Research Article

Reduced cortisol in the absence of bacterial infection in patients with hepatitis B virus cirrhosis

Published: July 17, 2015
Genet. Mol. Res. 14 (3) : 7957-7963 DOI: https://doi.org/10.4238/2015.July.17.3
Cite this Article:
(2015). Reduced cortisol in the absence of bacterial infection in patients with hepatitis B virus cirrhosis. Genet. Mol. Res. 14(3): gmr5476. https://doi.org/10.4238/2015.July.17.3
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Abstract

In liver cirrhosis with bacterial infection, hepatoadrenal syndrome has been described recently as a progressive impairment in the adrenocortical reserve, with deficient production or action of glucocorticoids resulting in adrenal insufficiency. The aim of this study was to explore the characteristics of cortisol in hepatitis B virus (HBV) cirrhosis patients in the absence of bacterial infection. Fasting peripheral venous blood samples were collected from 107 patients with HBV cirrhosis in the absence of bacterial infection and 18 patients with chronic hepatitis B (CHB) infection at 7 a.m. in the morning. The carbohydrate, cortisol-binding globulin, routine chemistry, liver function, and hepatitis B indicators were tested, and free cortisol was calculated. Cortisol (COR) levels were 18.72 ± 6.60 μg/dL in the CHB group and 14.20 ± 7.55 μg/dL in the HBV cirrhosis group (P = 0.002). COR levels were 15.11 ± 5.56, 14.88 ± 6.96, and 12.68 ± 8.36 μg/dL in Child-Pugh class A, B, and C cirrhotic patients, respectively (P = 0.006). Adrenocorticotropic hormone levels were 35.42 ± 24.49, 26.57 ± 15.72, and 19.65 ± 10.72 pg/mL in Child-Pugh class A, B, and C cirrhotic patients, respectively (P = 0.000). Patients with HBV cirrhosis had significantly lower serum COR levels compared with those of CHB patients, even if they are in the absence of bacterial infection. COR levels negatively correlated with Child-Pugh scores. The hypothalamic-pituitary-adrenal axis might be damaged in patients with HBV cirrhosis.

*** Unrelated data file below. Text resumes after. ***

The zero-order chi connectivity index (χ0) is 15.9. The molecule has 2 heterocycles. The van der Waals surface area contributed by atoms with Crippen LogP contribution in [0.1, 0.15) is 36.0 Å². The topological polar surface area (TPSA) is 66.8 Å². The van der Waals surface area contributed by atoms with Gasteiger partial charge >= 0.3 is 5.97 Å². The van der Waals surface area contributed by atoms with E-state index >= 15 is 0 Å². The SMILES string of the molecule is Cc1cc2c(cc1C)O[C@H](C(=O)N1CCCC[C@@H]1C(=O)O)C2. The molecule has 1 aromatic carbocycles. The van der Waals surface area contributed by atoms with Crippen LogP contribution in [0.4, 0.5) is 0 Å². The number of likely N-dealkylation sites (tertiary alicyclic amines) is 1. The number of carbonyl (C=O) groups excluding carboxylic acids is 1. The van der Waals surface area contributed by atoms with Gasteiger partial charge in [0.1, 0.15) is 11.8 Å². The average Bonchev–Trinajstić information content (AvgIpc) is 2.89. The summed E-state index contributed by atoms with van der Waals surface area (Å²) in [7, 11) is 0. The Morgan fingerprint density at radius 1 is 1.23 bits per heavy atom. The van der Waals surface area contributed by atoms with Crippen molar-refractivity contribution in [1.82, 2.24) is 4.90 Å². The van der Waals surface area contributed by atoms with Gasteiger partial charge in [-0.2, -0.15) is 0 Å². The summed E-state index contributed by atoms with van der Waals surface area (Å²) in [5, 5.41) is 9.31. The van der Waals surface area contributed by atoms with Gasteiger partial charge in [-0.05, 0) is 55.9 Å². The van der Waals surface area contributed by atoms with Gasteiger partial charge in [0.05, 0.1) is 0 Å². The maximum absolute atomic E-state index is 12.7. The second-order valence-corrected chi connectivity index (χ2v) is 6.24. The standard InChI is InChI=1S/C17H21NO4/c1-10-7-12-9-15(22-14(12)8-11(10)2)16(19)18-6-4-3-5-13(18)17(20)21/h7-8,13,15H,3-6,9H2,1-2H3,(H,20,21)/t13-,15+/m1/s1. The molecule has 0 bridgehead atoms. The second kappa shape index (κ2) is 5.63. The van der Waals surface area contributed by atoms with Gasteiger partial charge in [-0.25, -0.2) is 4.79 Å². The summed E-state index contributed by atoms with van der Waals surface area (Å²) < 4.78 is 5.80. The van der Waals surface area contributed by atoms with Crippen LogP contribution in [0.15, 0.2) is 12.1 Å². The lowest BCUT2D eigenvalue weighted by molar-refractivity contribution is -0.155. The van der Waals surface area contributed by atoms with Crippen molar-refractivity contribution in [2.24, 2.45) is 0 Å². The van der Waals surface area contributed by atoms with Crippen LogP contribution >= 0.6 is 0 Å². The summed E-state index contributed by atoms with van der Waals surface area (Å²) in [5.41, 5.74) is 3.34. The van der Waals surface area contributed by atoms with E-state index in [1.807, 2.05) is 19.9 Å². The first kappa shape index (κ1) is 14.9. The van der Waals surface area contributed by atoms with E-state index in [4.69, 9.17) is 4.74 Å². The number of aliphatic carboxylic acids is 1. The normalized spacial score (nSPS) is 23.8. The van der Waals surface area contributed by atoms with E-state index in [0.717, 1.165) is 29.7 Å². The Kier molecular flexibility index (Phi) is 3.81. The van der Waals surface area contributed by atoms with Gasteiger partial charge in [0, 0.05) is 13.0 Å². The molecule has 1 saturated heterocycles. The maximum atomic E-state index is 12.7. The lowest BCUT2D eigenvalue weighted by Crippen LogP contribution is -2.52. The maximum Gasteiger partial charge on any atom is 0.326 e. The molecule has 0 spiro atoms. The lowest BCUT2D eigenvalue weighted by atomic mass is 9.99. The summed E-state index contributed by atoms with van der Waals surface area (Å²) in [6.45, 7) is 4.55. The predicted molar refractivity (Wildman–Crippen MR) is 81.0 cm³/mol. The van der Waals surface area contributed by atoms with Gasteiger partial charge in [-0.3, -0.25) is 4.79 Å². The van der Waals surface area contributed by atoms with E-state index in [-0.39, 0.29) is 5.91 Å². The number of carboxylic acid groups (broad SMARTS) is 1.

In liver cirrhosis with bacterial infection, hepatoadrenal syndrome has been described recently as a progressive impairment in the adrenocortical reserve, with deficient production or action of glucocorticoids resulting in adrenal insufficiency. The aim of this study was to explore the characteristics of cortisol in hepatitis B virus (HBV) cirrhosis patients in the absence of bacterial infection. Fasting peripheral venous blood samples were collected from 107 patients with HBV cirrhosis in the absence of bacterial infection and 18 patients with chronic hepatitis B (CHB) infection at 7 a.m. in the morning. The carbohydrate, cortisol-binding globulin, routine chemistry, liver function, and hepatitis B indicators were tested, and free cortisol was calculated. Cortisol (COR) levels were 18.72 ± 6.60 μg/dL in the CHB group and 14.20 ± 7.55 μg/dL in the HBV cirrhosis group (P = 0.002). COR levels were 15.11 ± 5.56, 14.88 ± 6.96, and 12.68 ± 8.36 μg/dL in Child-Pugh class A, B, and C cirrhotic patients, respectively (P = 0.006). Adrenocorticotropic hormone levels were 35.42 ± 24.49, 26.57 ± 15.72, and 19.65 ± 10.72 pg/mL in Child-Pugh class A, B, and C cirrhotic patients, respectively (P = 0.000). Patients with HBV cirrhosis had significantly lower serum COR levels compared with those of CHB patients, even if they are in the absence of bacterial infection. COR levels negatively correlated with Child-Pugh scores. The hypothalamic-pituitary-adrenal axis might be damaged in patients with HBV cirrhosis.